If you plan to buy a house or a car, or if you are an existing home loan borrower, you would probably be keeping one eye on what the Reserve Bank of India (RBI) announces on Tuesday.
The RBI is widely expected to cut lending rates in its monetary policy review meeting as India’s policy makers seek to sustain budding recovery signs in Asia’s third-largest economy. RBI governor Raghuram Rajan had cut the repo rate — its key lending rate — by 0.50 percentage points in two tranches in January and March.
The government and the industry want a repeat action. “My views are well-known. It is (time),” finance minister Arun Jaitley said recently when asked if it was time for the RBI to cut interest rates.
Rajan had kept it unchanged in April but told banks in no uncertain terms that it was about time they start reducing interest rates to pass on two previous cuts to customers. Many lenders including in State Bank of India (SBI), ICICI Bank and HDFC Bank have announced cuts in their “base rates” in April leading to a fall in EMIs for some class of existing as well as new borrowers.
The repo rate — the rate at which RBI lends to commercial banks — now stands at 7.5%. A lower repo will bring down banks’ borrowing costs, which in turn, may prompt them to slash their “base rates” — the floor interest rate on which lending rates for final home, auto and corporate borrowers are fixed.
A lower repo can lead to lower floating home loan rates, which move in tandem with base rates, and bring cheer to consumers, who have been paying large chunks of their income every month towards repaying housing loans. The central bank uses monetary tools to stymie demand and cool prices.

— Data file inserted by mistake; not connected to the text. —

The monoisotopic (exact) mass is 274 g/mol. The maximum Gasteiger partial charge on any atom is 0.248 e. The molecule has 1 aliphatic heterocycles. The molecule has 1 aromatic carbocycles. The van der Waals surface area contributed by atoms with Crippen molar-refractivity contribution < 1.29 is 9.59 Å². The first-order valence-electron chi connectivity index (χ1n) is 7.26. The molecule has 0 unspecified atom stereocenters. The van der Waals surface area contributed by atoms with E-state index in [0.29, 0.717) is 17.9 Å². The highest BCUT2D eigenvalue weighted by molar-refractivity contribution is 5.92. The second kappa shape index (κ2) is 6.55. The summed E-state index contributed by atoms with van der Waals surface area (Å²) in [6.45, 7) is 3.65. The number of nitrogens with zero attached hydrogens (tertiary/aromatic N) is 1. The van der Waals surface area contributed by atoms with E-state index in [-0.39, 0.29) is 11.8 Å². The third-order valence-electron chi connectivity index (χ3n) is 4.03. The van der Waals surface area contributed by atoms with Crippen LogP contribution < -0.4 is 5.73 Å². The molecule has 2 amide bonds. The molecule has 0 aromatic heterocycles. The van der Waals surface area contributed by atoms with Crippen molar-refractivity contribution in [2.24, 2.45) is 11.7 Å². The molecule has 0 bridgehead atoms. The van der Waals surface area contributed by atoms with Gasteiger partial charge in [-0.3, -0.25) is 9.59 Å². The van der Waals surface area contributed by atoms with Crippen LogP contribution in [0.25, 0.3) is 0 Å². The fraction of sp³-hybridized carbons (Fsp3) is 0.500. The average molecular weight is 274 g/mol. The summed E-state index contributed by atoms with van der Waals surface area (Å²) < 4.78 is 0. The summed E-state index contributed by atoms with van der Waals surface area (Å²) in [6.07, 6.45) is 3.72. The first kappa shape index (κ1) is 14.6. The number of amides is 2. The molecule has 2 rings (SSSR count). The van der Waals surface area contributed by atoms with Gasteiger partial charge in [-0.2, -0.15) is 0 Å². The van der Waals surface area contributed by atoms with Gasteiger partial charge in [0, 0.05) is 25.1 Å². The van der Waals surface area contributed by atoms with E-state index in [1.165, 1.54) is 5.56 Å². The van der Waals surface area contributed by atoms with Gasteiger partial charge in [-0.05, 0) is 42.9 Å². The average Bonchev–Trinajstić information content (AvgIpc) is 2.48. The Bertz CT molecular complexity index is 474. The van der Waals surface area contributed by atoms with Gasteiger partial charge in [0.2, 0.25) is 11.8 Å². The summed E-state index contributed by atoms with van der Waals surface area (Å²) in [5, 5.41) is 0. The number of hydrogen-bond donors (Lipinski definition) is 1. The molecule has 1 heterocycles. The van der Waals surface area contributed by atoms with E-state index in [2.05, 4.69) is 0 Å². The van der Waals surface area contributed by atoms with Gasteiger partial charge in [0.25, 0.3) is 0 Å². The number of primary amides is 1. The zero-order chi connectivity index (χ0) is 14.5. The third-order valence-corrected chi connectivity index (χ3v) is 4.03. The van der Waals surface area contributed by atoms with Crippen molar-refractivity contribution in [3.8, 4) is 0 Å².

In times of weak growth and low prices, it is usual for RBI to cut interest rates to goad companies to invest, add capacities, hire more, and prompt people to spend on houses, cars and other goods.
India’s current retail inflation, the RBI’s main guide for interest-related decisions, stood at a four-month low of 4.87%, giving more room for the RBI to cut interest rates, which will lower EMIs, spur consumer purchases, cut companies’ borrowing costs and thus, aid investment.
“We expect the RBI to cut the repo rates by 25 basis points (0.25 percentage points) on June 2, followed by a prolonged pause until end-2016,” said Sonal Varma, an analyst at broking and research firm Nomura.
“We expect the RBI to reduce the repo rate by at least 0.50 percentage points to expedite revival of private investments and demand for housing, automobiles and consumer durables,” said Jyotsna Suri, president of Ficci, an industry body.
Also, the central bank will likely keep a close watch on the rains this year in the backdrop of the prediction of a ‘below-normal’ monsoon for the second consecutive year.